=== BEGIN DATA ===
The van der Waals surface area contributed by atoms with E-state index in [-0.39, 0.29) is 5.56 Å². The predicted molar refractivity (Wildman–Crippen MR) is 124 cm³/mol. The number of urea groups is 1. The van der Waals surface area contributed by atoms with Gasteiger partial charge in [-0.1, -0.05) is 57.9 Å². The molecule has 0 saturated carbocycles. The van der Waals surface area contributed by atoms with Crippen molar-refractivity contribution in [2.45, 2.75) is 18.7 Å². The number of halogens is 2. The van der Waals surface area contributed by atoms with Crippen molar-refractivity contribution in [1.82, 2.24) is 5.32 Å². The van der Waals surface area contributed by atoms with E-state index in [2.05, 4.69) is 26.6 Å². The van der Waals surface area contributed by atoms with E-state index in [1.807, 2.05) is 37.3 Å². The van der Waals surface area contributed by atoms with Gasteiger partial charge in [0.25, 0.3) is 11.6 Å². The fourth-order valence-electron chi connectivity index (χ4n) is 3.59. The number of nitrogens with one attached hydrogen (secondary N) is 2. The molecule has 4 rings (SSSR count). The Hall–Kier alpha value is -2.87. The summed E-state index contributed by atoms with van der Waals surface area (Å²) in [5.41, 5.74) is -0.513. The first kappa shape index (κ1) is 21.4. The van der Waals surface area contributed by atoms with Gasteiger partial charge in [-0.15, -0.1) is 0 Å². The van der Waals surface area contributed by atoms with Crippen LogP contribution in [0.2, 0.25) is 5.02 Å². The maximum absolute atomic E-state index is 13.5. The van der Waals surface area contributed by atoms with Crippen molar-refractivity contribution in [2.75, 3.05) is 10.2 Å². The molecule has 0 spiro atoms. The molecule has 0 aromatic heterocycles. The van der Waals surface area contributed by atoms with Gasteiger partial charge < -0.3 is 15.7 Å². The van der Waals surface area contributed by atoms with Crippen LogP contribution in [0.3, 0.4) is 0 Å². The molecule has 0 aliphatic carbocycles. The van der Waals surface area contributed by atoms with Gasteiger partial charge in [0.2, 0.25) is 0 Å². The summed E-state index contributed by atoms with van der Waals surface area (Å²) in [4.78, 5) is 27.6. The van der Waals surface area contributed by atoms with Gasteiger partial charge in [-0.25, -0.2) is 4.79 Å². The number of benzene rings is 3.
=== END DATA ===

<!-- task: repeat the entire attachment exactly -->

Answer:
The van der Waals surface area contributed by atoms with E-state index in [-0.39, 0.29) is 5.56 Å². The predicted molar refractivity (Wildman–Crippen MR) is 124 cm³/mol. The number of urea groups is 1. The van der Waals surface area contributed by atoms with Gasteiger partial charge in [-0.1, -0.05) is 57.9 Å². The molecule has 0 saturated carbocycles. The van der Waals surface area contributed by atoms with Crippen molar-refractivity contribution in [2.45, 2.75) is 18.7 Å². The number of halogens is 2. The van der Waals surface area contributed by atoms with Crippen molar-refractivity contribution in [1.82, 2.24) is 5.32 Å². The van der Waals surface area contributed by atoms with E-state index in [2.05, 4.69) is 26.6 Å². The van der Waals surface area contributed by atoms with E-state index in [1.807, 2.05) is 37.3 Å². The van der Waals surface area contributed by atoms with Gasteiger partial charge in [0.25, 0.3) is 11.6 Å². The fourth-order valence-electron chi connectivity index (χ4n) is 3.59. The number of nitrogens with one attached hydrogen (secondary N) is 2. The molecule has 4 rings (SSSR count). The Hall–Kier alpha value is -2.87. The summed E-state index contributed by atoms with van der Waals surface area (Å²) in [5.41, 5.74) is -0.513. The first kappa shape index (κ1) is 21.4. The van der Waals surface area contributed by atoms with Gasteiger partial charge in [-0.15, -0.1) is 0 Å². The van der Waals surface area contributed by atoms with Crippen LogP contribution in [0.2, 0.25) is 5.02 Å². The maximum absolute atomic E-state index is 13.5. The van der Waals surface area contributed by atoms with Crippen molar-refractivity contribution in [2.75, 3.05) is 10.2 Å². The molecule has 0 spiro atoms. The molecule has 0 aromatic heterocycles. The van der Waals surface area contributed by atoms with Gasteiger partial charge < -0.3 is 15.7 Å². The van der Waals surface area contributed by atoms with Crippen LogP contribution in [0.3, 0.4) is 0 Å². The molecule has 0 aliphatic carbocycles. The van der Waals surface area contributed by atoms with Gasteiger partial charge in [0.2, 0.25) is 0 Å². The summed E-state index contributed by atoms with van der Waals surface area (Å²) in [4.78, 5) is 27.6. The van der Waals surface area contributed by atoms with Gasteiger partial charge in [-0.25, -0.2) is 4.79 Å². The number of benzene rings is 3.